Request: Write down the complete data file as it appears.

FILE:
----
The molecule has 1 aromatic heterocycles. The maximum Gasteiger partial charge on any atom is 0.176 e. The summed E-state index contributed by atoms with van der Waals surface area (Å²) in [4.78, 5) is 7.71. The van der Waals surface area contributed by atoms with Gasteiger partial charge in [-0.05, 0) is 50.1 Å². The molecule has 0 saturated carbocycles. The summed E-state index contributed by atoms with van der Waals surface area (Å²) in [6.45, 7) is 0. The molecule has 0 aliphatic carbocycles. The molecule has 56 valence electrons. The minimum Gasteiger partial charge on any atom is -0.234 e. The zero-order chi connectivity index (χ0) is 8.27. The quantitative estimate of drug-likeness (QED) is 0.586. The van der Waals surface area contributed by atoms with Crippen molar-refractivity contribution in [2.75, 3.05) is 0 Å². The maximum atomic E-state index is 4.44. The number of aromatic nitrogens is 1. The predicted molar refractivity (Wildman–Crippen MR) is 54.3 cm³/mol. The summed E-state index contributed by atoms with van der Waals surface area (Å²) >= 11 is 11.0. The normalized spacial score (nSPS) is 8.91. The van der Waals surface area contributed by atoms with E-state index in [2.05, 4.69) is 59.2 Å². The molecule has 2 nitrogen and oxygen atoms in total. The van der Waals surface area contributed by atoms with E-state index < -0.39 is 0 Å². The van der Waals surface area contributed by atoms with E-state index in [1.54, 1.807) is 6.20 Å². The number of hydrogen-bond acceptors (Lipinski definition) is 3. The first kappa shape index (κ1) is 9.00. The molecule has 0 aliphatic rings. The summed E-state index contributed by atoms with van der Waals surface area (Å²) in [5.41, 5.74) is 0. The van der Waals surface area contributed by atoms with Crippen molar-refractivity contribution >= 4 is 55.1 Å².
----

The molecule has 1 aromatic heterocycles. The maximum Gasteiger partial charge on any atom is 0.176 e. The summed E-state index contributed by atoms with van der Waals surface area (Å²) in [4.78, 5) is 7.71. The van der Waals surface area contributed by atoms with Gasteiger partial charge in [-0.05, 0) is 50.1 Å². The molecule has 0 saturated carbocycles. The summed E-state index contributed by atoms with van der Waals surface area (Å²) in [6.45, 7) is 0. The molecule has 0 aliphatic carbocycles. The molecule has 56 valence electrons. The minimum Gasteiger partial charge on any atom is -0.234 e. The zero-order chi connectivity index (χ0) is 8.27. The quantitative estimate of drug-likeness (QED) is 0.586. The van der Waals surface area contributed by atoms with Crippen molar-refractivity contribution in [2.75, 3.05) is 0 Å². The maximum atomic E-state index is 4.44. The number of aromatic nitrogens is 1. The predicted molar refractivity (Wildman–Crippen MR) is 54.3 cm³/mol. The summed E-state index contributed by atoms with van der Waals surface area (Å²) >= 11 is 11.0. The normalized spacial score (nSPS) is 8.91. The van der Waals surface area contributed by atoms with E-state index in [2.05, 4.69) is 59.2 Å². The molecule has 2 nitrogen and oxygen atoms in total. The van der Waals surface area contributed by atoms with E-state index < -0.39 is 0 Å². The van der Waals surface area contributed by atoms with E-state index in [1.54, 1.807) is 6.20 Å². The number of hydrogen-bond acceptors (Lipinski definition) is 3. The first kappa shape index (κ1) is 9.00. The molecule has 0 aliphatic rings. The summed E-state index contributed by atoms with van der Waals surface area (Å²) in [5.41, 5.74) is 0. The van der Waals surface area contributed by atoms with Crippen molar-refractivity contribution >= 4 is 55.1 Å².